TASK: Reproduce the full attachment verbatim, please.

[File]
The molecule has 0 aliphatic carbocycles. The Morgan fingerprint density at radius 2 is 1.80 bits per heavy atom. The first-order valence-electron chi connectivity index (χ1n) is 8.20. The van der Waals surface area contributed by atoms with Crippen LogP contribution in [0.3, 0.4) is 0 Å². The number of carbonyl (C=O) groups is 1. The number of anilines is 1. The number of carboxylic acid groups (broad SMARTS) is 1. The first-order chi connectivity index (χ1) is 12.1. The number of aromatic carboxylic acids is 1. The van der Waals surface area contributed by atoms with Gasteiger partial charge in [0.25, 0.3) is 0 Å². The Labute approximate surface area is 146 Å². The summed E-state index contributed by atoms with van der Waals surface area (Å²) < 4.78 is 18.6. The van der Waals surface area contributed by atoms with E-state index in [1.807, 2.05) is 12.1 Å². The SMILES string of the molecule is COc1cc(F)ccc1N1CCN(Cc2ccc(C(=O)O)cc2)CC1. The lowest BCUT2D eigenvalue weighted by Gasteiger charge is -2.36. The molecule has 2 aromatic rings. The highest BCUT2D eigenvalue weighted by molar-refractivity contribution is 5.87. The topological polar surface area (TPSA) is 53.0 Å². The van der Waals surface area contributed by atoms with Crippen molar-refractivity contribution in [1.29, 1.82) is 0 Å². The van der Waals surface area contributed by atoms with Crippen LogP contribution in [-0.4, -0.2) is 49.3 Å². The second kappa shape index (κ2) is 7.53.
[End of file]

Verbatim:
The molecule has 0 aliphatic carbocycles. The Morgan fingerprint density at radius 2 is 1.80 bits per heavy atom. The first-order valence-electron chi connectivity index (χ1n) is 8.20. The van der Waals surface area contributed by atoms with Crippen LogP contribution in [0.3, 0.4) is 0 Å². The number of carbonyl (C=O) groups is 1. The number of anilines is 1. The number of carboxylic acid groups (broad SMARTS) is 1. The first-order chi connectivity index (χ1) is 12.1. The number of aromatic carboxylic acids is 1. The van der Waals surface area contributed by atoms with Gasteiger partial charge in [0.25, 0.3) is 0 Å². The Labute approximate surface area is 146 Å². The summed E-state index contributed by atoms with van der Waals surface area (Å²) < 4.78 is 18.6. The van der Waals surface area contributed by atoms with E-state index in [1.807, 2.05) is 12.1 Å². The SMILES string of the molecule is COc1cc(F)ccc1N1CCN(Cc2ccc(C(=O)O)cc2)CC1. The lowest BCUT2D eigenvalue weighted by Gasteiger charge is -2.36. The molecule has 2 aromatic rings. The highest BCUT2D eigenvalue weighted by molar-refractivity contribution is 5.87. The topological polar surface area (TPSA) is 53.0 Å². The van der Waals surface area contributed by atoms with Crippen molar-refractivity contribution in [1.29, 1.82) is 0 Å². The van der Waals surface area contributed by atoms with Crippen LogP contribution in [-0.4, -0.2) is 49.3 Å². The second kappa shape index (κ2) is 7.53.